SAO PAULO – Brazilian scientists are using an approach for developing a COVID-19 vaccine that runs counter to the methods employed thus far by the pharmaceutical industry and groups of researchers in other countries.
Their project is being carried out at the immunology laboratory of the University of Sao Paulo Medical School’s Heart Institute, where specialists in different research areas have been working over the past month on a vaccine based on artificial particles that resemble severe acute respiratory syndrome coronavirus 2 (SARS-CoV-2), Dr. Jorge Kalil, the laboratory’s director and project coordinator, told EFE.
Thus far, most of the experiments conducted in Germany, the United States and other countries have focused on developing vaccines based on the pathogen’s genetic material, a method that involves incorporating synthetic messenger RNA (ribonucleic acid) molecules into the vaccine.
But Kalil, currently in quarantine after a close family member tested positive for the coronavirus, said that path will not produce the desired results.
“We believe that method, though safe, does not induce a very strong immunological response, and generally when we’ve tested that RNA vaccine on human beings the response has been weak,” he said.
The idea is to “not use genetic material” due to the lack of sufficient existing information about SARS-CoV-2 and instead develop structures similar to the virus, project head Dr. Gustavo Cabral said.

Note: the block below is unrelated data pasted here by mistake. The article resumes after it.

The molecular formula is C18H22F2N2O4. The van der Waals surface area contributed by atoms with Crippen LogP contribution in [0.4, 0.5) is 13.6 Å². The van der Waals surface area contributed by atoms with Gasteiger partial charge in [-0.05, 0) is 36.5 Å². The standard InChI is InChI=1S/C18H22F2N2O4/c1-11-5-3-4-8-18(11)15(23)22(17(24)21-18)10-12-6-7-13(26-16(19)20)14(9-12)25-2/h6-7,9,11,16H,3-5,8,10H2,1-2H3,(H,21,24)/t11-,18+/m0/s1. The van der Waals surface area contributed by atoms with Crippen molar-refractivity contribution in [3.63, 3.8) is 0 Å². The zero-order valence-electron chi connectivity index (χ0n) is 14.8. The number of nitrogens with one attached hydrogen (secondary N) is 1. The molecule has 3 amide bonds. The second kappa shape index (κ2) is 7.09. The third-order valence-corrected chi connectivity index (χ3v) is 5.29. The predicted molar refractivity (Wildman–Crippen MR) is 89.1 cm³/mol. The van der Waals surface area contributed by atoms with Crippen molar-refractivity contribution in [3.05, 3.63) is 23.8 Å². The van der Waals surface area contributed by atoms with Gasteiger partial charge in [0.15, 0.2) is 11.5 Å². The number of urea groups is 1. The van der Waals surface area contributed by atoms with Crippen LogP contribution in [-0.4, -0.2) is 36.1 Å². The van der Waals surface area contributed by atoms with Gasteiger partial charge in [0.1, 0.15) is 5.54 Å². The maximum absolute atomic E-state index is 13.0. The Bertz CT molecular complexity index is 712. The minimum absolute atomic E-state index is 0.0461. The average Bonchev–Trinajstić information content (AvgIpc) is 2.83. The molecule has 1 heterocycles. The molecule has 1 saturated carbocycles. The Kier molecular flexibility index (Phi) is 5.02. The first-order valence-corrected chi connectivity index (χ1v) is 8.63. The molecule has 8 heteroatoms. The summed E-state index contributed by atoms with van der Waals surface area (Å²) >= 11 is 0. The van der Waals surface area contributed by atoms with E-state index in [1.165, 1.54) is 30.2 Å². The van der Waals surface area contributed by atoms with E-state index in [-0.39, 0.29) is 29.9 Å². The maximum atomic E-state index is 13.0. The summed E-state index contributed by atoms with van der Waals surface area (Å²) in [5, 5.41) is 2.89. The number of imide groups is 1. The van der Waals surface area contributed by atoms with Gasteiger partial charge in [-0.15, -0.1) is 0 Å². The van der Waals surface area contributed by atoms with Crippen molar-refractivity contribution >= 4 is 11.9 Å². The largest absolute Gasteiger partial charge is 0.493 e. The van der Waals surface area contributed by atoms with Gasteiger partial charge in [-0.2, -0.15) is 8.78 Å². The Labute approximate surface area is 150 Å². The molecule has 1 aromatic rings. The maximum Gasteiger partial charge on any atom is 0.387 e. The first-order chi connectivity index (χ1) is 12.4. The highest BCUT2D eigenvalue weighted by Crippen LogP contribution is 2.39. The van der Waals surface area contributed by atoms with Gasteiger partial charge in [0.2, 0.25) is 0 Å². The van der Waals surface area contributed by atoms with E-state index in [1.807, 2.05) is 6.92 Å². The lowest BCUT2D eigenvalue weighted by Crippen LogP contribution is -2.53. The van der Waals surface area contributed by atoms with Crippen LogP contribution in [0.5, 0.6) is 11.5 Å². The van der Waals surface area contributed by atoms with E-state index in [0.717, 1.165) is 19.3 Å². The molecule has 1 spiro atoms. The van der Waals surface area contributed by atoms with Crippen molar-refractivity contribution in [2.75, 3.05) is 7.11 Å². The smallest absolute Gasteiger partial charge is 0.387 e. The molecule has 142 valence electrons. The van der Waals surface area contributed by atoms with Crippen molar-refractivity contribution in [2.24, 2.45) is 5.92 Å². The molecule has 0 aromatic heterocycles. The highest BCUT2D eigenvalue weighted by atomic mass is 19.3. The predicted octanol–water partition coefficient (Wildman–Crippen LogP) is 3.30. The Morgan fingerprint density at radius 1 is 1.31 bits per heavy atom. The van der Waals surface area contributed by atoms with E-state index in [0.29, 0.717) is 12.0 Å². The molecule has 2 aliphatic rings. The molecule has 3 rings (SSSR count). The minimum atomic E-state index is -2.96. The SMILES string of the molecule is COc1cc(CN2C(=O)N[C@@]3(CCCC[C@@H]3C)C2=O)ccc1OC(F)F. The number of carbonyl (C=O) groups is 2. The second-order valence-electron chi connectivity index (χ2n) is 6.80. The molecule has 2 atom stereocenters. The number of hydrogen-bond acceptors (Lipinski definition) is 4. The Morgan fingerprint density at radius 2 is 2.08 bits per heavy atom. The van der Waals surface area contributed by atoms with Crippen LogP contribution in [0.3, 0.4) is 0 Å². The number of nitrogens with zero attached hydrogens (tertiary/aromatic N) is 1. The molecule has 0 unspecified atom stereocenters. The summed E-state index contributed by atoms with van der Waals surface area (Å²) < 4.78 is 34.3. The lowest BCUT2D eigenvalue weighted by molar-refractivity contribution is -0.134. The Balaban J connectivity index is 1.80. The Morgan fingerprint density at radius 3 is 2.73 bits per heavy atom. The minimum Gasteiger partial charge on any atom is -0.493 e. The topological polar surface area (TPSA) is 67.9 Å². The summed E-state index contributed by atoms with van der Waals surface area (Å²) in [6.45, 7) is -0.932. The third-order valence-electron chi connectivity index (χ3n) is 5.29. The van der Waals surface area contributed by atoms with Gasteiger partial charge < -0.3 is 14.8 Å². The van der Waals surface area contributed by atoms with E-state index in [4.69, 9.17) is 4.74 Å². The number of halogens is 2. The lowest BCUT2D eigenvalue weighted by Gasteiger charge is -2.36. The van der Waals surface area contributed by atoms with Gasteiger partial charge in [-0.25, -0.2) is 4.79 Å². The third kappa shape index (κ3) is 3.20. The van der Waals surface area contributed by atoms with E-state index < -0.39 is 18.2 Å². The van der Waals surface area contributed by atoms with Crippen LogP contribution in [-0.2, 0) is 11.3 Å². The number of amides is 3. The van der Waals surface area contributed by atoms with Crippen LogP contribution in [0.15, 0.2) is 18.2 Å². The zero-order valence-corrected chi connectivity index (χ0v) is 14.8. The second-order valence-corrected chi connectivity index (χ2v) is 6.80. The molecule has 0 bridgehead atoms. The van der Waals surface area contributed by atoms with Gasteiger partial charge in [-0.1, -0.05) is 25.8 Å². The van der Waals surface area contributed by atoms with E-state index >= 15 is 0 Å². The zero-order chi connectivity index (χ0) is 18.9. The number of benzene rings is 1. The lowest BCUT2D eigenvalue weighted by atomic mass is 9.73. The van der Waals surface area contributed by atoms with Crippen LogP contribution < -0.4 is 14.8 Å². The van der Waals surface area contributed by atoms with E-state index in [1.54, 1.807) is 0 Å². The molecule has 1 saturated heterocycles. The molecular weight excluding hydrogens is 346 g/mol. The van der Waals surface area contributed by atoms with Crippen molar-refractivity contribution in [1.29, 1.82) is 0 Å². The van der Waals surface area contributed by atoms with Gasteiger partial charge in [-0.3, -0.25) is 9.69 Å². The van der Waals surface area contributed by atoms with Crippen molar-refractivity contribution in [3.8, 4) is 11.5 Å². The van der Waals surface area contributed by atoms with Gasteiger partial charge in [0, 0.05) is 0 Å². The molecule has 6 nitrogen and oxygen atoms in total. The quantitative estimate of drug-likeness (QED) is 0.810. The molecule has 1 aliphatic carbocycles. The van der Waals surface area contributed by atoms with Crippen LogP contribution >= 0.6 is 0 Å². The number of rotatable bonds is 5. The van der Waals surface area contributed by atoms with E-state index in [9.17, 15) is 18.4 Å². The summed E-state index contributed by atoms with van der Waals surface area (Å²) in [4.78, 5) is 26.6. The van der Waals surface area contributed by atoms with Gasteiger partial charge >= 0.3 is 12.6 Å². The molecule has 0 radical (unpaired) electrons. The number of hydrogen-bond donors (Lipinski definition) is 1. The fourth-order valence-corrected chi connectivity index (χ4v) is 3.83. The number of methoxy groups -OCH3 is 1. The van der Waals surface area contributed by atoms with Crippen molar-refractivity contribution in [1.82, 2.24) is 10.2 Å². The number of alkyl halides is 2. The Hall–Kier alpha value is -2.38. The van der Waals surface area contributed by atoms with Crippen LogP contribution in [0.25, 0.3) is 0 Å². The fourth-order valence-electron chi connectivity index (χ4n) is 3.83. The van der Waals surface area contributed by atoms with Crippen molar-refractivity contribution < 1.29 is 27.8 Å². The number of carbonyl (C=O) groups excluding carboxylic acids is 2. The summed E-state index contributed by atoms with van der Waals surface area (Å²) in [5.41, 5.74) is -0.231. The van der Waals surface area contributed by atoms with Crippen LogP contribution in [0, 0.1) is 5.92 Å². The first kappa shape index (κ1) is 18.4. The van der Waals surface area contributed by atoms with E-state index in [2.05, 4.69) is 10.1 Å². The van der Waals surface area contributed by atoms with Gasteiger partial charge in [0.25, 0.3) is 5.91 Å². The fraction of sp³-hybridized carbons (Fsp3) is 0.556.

“We don’t know that much about the virus, and the information we have is not sufficient for us to envisage a vaccine using genetic material,” he said.
The Brazilian team’s approach entails using molecular biology techniques to develop empty, non-infectious multi-protein structures known as virus-like particles (VLPs) that are easily recognizable by immune system cells.
“The vaccine we’re proposing resembles the protein coat of a virus. It has the external part of a virus, but it doesn’t have nucleic acid inside, which is what allows it to multiply,” Kalil said.
“And we can make it so there are pieces of coronavirus protein on the surface of that particle, so the immune system perceives it as if it were a virus, responds forcefully and is capable of producing anti-bodies against that part of the coronavirus we want to attack,” he added.
Different research projects carried out to combat SARS-CoV-2 have focused on the means of deactivating that coronavirus, an approach that dates back to efforts to fight two earlier coronaviruses species (SARS-CoV in 2002 and MERS-CoV in 2012).
The key appears to lie in the coronaviruses’ characteristic spikes, which in fact are clumps of proteins, Kalil said.
“The idea is to develop an immune response against that specific part,” since that is what “facilitates the coronavirus’ entry into the cell,” said Cabral, who spent the past five years in Europe developing vaccines against the Zika virus and returned to Brazil in February to develop vaccines against a streptococcus infection and the chikungunya virus.
But the outbreak of the novel coronavirus forced him to divert those efforts.
The mission now is to generate some type of antibody against the coronavirus’ crown-like spikes that impedes it from entering and infecting human cells.